I know you have been there: your first day on The Job. No longer one of the guys. No longer on your own, getting your products out there. No. You have people working for you. You officially have a team. You are the Boss. You are A Manager.
Yes. Well. Having said that, 1,000+ questions arise, is my personal experience.
Because what is a manager really? And how to be one? Let alone a good one…
And what is the difference between managing a team/office/business and leading one?
People new to the field often feel under pressure to Be The Leader. Depending on their particular defenition of what a leader should be or do, people ‘enact’ being that person.
To be totally honest with you, I have been there too. When I look back at my first gig as a leader, chairing a student board in university, I acted to be a dominant leader, particularly when dealing with the ‘higher ups’ (the dean of my faculty to be precise). We clashed all the time, and really, the things I said to him don’t reflect my normal empathic personality.
In some cases, they are – or feel – pressured from above to impose their authority on their team. They, the team members, often don’t accept this and start resisting, making it harder to get the job done, making even more dominant behaviour necessary. This is a cycle that doesn’t end. Well, that’s not true. It does end at one point and it’s not pretty. And it is almost always the manager who has to leave.
So that’s not the way to go here.
There was another problem with my initial approach to leadership. You might have picked up on my comment that trying to be overly dominant as a leader, wasn’t my natural take on things. I enacted being a particular type of leader.
That is the biggest problem of my first attempts at leadership, truly. And it’s the biggest problem with most first time managers’ take on the job. We lack authenticity. We play the part, sometimes pretty well even, and we are busy with the processes, the money, the goals and our targets.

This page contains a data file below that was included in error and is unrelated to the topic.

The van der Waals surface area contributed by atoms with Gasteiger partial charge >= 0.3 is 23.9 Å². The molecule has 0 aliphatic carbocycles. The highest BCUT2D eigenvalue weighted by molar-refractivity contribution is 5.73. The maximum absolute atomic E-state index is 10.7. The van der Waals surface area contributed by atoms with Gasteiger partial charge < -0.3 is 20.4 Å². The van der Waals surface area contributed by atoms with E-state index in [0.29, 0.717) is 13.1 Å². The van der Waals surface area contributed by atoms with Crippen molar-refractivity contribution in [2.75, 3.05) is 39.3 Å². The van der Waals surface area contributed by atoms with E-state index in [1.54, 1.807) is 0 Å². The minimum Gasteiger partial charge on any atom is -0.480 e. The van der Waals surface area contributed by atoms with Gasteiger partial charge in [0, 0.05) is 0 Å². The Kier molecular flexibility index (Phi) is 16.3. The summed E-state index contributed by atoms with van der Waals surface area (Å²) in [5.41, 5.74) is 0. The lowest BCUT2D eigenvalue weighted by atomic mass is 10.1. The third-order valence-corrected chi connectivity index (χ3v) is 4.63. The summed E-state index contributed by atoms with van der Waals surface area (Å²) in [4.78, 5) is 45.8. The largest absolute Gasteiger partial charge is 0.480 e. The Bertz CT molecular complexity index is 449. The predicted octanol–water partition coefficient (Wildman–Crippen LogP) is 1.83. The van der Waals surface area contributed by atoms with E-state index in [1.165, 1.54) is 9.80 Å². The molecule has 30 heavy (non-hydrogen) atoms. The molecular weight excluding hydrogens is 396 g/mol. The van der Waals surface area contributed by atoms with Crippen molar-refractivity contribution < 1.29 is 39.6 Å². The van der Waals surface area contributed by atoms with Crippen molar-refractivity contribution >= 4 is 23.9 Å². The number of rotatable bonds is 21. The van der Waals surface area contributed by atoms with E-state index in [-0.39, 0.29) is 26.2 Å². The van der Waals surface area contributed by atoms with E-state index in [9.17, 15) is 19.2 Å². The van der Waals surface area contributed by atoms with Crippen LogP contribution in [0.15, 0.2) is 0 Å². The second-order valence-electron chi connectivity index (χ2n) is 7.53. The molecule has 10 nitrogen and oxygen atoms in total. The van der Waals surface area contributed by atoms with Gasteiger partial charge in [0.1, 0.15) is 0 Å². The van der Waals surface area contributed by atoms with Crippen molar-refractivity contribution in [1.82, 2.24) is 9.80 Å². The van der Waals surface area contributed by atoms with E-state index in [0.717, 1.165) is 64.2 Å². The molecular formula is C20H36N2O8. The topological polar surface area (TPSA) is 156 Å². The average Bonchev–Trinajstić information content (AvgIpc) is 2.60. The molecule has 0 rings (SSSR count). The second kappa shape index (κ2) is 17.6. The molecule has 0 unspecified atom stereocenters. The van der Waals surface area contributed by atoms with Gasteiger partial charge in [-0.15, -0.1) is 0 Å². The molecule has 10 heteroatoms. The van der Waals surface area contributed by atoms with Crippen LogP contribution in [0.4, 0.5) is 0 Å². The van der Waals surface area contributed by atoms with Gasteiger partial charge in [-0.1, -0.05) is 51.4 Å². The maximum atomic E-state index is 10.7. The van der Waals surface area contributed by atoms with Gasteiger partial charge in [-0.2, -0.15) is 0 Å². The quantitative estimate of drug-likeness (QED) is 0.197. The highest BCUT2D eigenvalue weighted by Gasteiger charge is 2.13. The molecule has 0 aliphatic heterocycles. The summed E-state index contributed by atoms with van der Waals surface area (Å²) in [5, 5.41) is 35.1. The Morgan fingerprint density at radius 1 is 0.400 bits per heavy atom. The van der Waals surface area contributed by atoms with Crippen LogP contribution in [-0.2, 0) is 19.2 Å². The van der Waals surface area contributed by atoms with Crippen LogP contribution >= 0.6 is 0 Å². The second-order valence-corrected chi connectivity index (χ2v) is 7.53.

But leadership is fundamentally a profession concerned with people. And people tent to respond to other people on a level that’s way below that of the targets and goals set for them.
So, where management is basically about acquiring skills and knowledge and then applying them, leadership has everything to do with who the leader is. His motives, beliefs, convictions and even his emotions and feelings shape his behaviour. To be a great leader, it is vital to know all about these elements of our personalities that we often try to keep away from the office, and getting them in there! Not covertly, but out in the open. Because if you don’t do that and try to hide what’s going on below the waterline, people will still pick up on it and they won’t appreciate it much.
to acknowledge who you are and make sure everybody understands where you come from. That way, people know what to expect from you. They know what you can and cannot do. Why you are disappointed, angry or overwhelmed.
I am not saying that you should get a memorandum out to describe your innermost feelings. What I am saying, is that it is vital to good leadership to be at ease with everything that’s going on below your waterline, and when the circumstances call for it, you are ok and equipped to just talk about what is going with you. Helping your reports understand you.
To summarize: I believe that your first big task as a leader is to get clear on who you are and what your leadership style is. This will make it a breeze to BE the leader, no acts needed. You will be REAL.
I am curious to hear how you see the difference between leadership and management. What are the most important elements of leadership in your opinion? What are your experiences leading (or managing)? Please comment below!
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This is part 1 in a series of 4 pieces on RSJP Leadership.